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Modern Languages and LinguisticsPart of Humanities

'Ethnographic Insights into the Superdiverse Language Context of Belize – Language Indexicalities beyond Ethnicity and their Relevance for Linguistic Theory' Seminar

Time:
17:15
Date:
7 October 2015
Venue:
Avenue Campus - 65/LTC

For more information regarding this seminar, please email Prof Ulrike Meinhof at U.H.Meinhof@southampton.ac.uk .

Event details

Part of the annual seminar series for the Centre for Transnational Studies (TNS). Dr Britta Schneider of the Free University, Berlin, will be giving a talk at the first TNS research seminar this semester. She will be presenting findings from her current project in Belize.

''In this presentation, I discuss the multiple indexical meanings of languages in a non-European and multilingual context with strong transnational traditions to study the links between social units and linguistic units in a context where monolingual nationalist ideologies never prevailed. I present ethnographic, interview and conversational data collected in the multi-ethnic nation of Belize to demonstrate the diversity, complexity and ambivalences of language ideologies and language use where these have not been erased by national discourse. Belize has about 300.000 inhabitants; yet it has a very diverse linguistic make-up. Centuries of contact between Amerindian, Carib, Hispanic, West African and Anglophone cultures have brought about cultural heterogeneity and strong degrees of interethnic mixing within families in this small nation. English is the official language, Spanish is demographically dominant and Belizean Creole is the oral lingua franca. Besides, Garifuna, Mopan, Ketchi, Yucatec, German, Lebanese, Hindi, Taiwanese, Cantonese and Mandarin belong to the linguistic repertoire. As virtually all Belizeans grow up speaking at least three languages, languages and cultural groups do not match up in a one-dimensional way. Close transnational ties (mainly to the UK, the US, Jamaica, Honduras, Guatemala and Mexico) and emigration and immigration have further increased the traditional diversity. Belize is thus an ideal context for developing an understanding of symbolic meanings of language choice beyond the confines of national epistemology, which has led to over-simplified notions of ‘multiculturalism’ and under-theorised sociolinguistic concepts.''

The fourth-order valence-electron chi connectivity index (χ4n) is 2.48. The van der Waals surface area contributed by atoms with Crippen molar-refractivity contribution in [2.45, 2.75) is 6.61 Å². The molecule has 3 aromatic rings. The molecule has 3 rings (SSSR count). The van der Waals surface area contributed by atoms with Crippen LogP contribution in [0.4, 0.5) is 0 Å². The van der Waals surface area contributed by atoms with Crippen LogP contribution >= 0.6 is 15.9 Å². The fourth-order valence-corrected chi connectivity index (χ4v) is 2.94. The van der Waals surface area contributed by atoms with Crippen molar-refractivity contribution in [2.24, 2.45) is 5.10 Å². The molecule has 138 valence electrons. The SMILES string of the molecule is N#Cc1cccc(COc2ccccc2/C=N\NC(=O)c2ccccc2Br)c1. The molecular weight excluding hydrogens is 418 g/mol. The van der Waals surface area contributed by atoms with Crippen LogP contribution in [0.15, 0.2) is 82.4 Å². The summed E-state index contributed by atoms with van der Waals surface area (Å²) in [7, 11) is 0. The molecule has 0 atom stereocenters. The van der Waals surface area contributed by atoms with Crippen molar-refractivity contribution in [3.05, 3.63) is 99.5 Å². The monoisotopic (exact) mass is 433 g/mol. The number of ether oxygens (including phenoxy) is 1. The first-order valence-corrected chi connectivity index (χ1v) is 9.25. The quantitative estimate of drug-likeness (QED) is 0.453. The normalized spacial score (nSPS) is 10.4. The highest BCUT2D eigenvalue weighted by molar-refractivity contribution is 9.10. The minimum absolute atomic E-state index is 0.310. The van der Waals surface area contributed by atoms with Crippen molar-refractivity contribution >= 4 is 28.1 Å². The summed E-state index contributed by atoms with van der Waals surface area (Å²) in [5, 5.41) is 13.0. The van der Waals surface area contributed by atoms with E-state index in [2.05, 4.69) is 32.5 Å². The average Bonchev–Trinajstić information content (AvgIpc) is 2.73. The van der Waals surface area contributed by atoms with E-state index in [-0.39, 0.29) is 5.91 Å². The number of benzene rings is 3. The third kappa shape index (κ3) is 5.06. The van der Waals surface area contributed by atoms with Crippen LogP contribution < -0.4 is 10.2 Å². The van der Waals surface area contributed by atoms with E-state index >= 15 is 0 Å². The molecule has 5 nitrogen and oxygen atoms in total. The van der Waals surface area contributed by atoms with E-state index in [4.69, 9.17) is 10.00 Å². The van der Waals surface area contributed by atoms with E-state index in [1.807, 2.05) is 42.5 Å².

Please join us for the seminar and discussion.

Speaker information

Dr Britta Schneider, Freie Universität Berlin. Dr Britta Schneider is a researcher currently working on a project on language ideologies in Belize, where she studies the symbolic functions of language in contexts where ethnic communities and language use do not match in a straightforward manner. Her general research interests are the sociolinguistics of globalisation, language Ideology, transnationalism, language ideologies and music, language policy, linguistic ethnography and the epistemology of language. She has been working in the field since 2004 and, besides various journal articles and book chapters, her publications include Salsa, Language and Transnationalism, an ethnographic study on language ideologies in transnational communities, published with Multilingual Matter in 2014 and Linguistic Human Rights and Migrant Languages – A Comparative Analysis of Migrant Language Education in Great Britain and Germany, published in 2005.

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